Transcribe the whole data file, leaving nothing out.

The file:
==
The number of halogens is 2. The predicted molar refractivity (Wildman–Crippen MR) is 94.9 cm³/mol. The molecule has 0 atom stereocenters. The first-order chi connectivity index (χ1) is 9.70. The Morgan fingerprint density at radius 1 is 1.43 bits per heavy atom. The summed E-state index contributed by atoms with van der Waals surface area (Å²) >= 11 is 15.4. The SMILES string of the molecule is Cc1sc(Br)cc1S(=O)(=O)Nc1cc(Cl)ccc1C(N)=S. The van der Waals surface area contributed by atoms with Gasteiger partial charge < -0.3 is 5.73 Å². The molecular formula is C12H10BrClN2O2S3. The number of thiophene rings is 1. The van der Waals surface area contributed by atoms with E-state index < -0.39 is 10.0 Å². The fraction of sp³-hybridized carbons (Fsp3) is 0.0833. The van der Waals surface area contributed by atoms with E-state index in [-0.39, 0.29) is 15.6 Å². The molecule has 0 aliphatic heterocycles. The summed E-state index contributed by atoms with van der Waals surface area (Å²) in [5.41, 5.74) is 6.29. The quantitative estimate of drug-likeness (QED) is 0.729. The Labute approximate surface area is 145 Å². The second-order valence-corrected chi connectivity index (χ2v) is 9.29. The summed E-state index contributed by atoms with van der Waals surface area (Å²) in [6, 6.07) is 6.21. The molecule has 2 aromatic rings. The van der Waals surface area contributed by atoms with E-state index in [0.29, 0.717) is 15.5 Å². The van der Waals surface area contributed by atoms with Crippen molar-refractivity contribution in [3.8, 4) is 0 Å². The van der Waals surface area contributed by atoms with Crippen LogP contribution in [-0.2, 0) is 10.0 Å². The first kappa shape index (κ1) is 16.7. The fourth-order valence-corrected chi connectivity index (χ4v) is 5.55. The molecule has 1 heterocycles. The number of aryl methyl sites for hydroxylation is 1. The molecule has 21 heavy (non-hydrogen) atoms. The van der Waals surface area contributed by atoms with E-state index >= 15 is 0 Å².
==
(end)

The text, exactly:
The number of halogens is 2. The predicted molar refractivity (Wildman–Crippen MR) is 94.9 cm³/mol. The molecule has 0 atom stereocenters. The first-order chi connectivity index (χ1) is 9.70. The Morgan fingerprint density at radius 1 is 1.43 bits per heavy atom. The summed E-state index contributed by atoms with van der Waals surface area (Å²) >= 11 is 15.4. The SMILES string of the molecule is Cc1sc(Br)cc1S(=O)(=O)Nc1cc(Cl)ccc1C(N)=S. The van der Waals surface area contributed by atoms with Gasteiger partial charge < -0.3 is 5.73 Å². The molecular formula is C12H10BrClN2O2S3. The number of thiophene rings is 1. The van der Waals surface area contributed by atoms with E-state index < -0.39 is 10.0 Å². The fraction of sp³-hybridized carbons (Fsp3) is 0.0833. The van der Waals surface area contributed by atoms with E-state index in [-0.39, 0.29) is 15.6 Å². The molecule has 0 aliphatic heterocycles. The summed E-state index contributed by atoms with van der Waals surface area (Å²) in [5.41, 5.74) is 6.29. The quantitative estimate of drug-likeness (QED) is 0.729. The Labute approximate surface area is 145 Å². The second-order valence-corrected chi connectivity index (χ2v) is 9.29. The summed E-state index contributed by atoms with van der Waals surface area (Å²) in [6, 6.07) is 6.21. The molecule has 2 aromatic rings. The van der Waals surface area contributed by atoms with E-state index in [0.29, 0.717) is 15.5 Å². The van der Waals surface area contributed by atoms with Crippen molar-refractivity contribution in [3.8, 4) is 0 Å². The van der Waals surface area contributed by atoms with Crippen LogP contribution in [-0.2, 0) is 10.0 Å². The first kappa shape index (κ1) is 16.7. The fourth-order valence-corrected chi connectivity index (χ4v) is 5.55. The molecule has 1 heterocycles. The number of aryl methyl sites for hydroxylation is 1. The molecule has 21 heavy (non-hydrogen) atoms. The van der Waals surface area contributed by atoms with E-state index >= 15 is 0 Å².